Arleen Leibowitz Mark A. Peterson

Perspectives on the U.S. Health Care System

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The organization and financing of health care in the United States differ markedly from the arrangements in most other developed countries, which employ integrated systems to deliver a core set of medical benefits to nearly all their residents. In contrast, the United States has a fragmented and convoluted delivery system with overlapping responsibilities across programs and serious gaps in coverage. Most non-elderly Americans receive health insurance through an employer-sponsored plan. The federal government provides insurance for some groups not easily covered through employer arrangements - the elderly, the disabled, recipients of income support, and poor children. This paper first describes how the U.S. arrived at the myriad arrangements it currently uses and then outlines the eligibility and financing arrangements for the major sources of insurance coverage: Medicare, Medicaid, and employer-based plans. The paper then outlines how medical services are organized and managed in fee-for-service and managed care. Finally, the paper describes emerging markets for health insurance that might provide a template for a more integrated U.S. health system.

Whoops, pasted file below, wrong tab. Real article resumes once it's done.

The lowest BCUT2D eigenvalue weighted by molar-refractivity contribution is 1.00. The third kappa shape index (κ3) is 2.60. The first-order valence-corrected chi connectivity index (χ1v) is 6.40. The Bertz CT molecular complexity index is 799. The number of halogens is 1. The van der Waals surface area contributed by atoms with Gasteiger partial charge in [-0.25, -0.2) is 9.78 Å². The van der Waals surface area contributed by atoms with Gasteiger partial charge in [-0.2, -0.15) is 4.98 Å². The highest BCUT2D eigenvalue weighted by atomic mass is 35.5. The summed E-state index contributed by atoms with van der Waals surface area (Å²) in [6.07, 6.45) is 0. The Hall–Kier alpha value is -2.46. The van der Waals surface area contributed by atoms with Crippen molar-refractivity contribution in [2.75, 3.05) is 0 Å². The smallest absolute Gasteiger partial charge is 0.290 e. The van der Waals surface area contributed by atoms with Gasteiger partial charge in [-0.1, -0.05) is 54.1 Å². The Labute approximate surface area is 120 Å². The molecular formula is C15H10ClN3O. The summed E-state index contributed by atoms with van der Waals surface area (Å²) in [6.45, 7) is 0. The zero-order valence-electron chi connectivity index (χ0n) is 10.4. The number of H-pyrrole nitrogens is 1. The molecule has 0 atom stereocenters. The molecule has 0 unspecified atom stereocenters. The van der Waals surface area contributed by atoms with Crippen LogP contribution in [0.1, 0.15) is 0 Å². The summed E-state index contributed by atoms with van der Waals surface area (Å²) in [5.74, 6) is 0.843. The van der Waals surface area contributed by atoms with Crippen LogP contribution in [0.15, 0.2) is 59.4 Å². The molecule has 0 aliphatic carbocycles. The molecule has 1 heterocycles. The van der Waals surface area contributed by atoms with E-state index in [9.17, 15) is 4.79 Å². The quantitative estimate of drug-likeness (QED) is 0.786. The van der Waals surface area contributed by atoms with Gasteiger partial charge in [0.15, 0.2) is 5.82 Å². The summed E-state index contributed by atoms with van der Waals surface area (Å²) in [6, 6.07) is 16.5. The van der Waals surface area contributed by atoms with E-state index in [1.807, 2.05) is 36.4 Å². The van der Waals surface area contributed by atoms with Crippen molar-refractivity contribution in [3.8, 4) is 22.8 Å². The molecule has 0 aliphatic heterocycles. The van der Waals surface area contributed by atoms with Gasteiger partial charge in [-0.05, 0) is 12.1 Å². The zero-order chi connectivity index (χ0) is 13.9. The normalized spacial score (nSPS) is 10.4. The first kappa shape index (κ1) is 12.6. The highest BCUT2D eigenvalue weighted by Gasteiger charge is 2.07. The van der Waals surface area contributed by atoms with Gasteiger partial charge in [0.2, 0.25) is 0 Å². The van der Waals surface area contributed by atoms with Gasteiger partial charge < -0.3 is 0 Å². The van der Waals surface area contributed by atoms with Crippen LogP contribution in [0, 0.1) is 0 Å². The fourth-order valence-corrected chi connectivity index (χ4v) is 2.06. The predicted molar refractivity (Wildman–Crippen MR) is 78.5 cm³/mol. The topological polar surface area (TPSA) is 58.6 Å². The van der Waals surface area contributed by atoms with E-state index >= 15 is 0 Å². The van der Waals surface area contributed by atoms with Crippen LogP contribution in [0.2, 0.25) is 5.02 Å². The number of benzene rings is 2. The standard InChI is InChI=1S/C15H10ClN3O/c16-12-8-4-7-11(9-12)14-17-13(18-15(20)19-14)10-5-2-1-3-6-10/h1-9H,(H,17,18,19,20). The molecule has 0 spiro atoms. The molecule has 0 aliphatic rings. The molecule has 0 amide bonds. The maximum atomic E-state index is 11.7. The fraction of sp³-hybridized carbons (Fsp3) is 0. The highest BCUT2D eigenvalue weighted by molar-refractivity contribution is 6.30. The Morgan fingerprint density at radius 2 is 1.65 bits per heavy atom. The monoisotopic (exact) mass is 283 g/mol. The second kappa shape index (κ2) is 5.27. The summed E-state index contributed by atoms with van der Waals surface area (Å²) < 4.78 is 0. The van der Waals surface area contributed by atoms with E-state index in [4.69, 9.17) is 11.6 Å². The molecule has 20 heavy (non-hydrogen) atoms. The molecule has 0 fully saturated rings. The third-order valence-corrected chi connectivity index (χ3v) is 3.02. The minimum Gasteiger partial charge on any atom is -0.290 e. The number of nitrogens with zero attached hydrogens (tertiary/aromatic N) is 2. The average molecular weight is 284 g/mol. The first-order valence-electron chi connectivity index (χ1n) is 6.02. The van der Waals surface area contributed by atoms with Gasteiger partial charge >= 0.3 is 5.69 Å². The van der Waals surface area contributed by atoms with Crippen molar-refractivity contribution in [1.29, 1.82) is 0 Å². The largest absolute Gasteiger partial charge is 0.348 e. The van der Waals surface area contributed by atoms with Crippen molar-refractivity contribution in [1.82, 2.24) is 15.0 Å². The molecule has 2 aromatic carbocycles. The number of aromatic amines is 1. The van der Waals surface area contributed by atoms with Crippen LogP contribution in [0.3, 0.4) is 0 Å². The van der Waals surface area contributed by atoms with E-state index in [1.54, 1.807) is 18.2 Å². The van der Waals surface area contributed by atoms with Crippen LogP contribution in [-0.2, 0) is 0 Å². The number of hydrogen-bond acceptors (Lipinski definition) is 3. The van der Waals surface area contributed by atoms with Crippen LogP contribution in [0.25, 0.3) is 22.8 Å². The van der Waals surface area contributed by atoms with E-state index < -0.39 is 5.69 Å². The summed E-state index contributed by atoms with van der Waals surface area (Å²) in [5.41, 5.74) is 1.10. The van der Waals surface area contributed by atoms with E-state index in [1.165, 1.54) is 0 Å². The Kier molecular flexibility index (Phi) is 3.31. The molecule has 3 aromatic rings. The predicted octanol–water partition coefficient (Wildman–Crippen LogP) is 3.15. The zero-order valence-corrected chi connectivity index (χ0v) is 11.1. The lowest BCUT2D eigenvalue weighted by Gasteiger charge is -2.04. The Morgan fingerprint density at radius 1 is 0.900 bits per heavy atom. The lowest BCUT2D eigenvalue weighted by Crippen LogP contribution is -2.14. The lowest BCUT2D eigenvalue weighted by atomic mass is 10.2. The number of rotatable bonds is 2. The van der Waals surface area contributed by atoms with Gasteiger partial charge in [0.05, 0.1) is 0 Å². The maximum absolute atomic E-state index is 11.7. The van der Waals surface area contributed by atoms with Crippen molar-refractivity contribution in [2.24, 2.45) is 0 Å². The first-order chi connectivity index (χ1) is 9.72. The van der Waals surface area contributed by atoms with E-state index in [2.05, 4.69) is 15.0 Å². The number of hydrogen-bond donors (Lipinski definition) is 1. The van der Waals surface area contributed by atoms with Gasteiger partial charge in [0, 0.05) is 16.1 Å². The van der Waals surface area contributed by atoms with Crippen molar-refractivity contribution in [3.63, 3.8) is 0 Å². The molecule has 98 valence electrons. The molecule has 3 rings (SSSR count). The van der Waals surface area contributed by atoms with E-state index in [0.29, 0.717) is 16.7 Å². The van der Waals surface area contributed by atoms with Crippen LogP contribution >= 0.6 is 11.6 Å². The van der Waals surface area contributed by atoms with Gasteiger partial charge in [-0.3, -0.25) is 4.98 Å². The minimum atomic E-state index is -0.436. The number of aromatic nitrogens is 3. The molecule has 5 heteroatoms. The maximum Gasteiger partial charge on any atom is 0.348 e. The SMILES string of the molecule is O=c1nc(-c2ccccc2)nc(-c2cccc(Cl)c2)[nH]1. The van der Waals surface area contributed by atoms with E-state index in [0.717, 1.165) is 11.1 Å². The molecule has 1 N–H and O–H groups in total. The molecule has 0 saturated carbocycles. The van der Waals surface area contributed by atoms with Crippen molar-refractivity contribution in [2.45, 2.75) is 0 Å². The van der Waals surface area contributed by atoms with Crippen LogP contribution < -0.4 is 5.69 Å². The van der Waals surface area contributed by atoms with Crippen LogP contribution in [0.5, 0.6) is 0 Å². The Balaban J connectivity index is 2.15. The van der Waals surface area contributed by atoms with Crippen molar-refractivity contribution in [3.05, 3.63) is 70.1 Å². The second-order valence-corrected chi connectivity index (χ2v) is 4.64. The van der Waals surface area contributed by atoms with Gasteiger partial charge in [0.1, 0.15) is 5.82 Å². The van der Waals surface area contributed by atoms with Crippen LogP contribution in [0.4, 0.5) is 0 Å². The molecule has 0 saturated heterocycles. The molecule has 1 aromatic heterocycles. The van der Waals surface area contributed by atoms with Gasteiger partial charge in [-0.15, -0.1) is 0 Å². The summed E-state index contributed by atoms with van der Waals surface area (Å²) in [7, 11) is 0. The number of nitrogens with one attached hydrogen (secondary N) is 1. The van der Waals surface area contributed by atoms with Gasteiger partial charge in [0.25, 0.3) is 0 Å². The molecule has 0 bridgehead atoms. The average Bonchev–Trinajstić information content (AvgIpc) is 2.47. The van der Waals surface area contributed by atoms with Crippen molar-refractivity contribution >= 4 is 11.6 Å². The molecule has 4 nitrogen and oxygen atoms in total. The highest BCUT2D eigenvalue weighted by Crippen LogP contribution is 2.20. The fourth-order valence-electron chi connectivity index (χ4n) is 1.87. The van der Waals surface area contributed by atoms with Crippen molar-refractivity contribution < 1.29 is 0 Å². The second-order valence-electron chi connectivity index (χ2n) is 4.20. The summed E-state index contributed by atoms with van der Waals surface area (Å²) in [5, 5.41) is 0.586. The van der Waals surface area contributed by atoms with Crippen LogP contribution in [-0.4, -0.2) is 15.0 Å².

• Health care system - United States - Insurance models - Employer-based insurance


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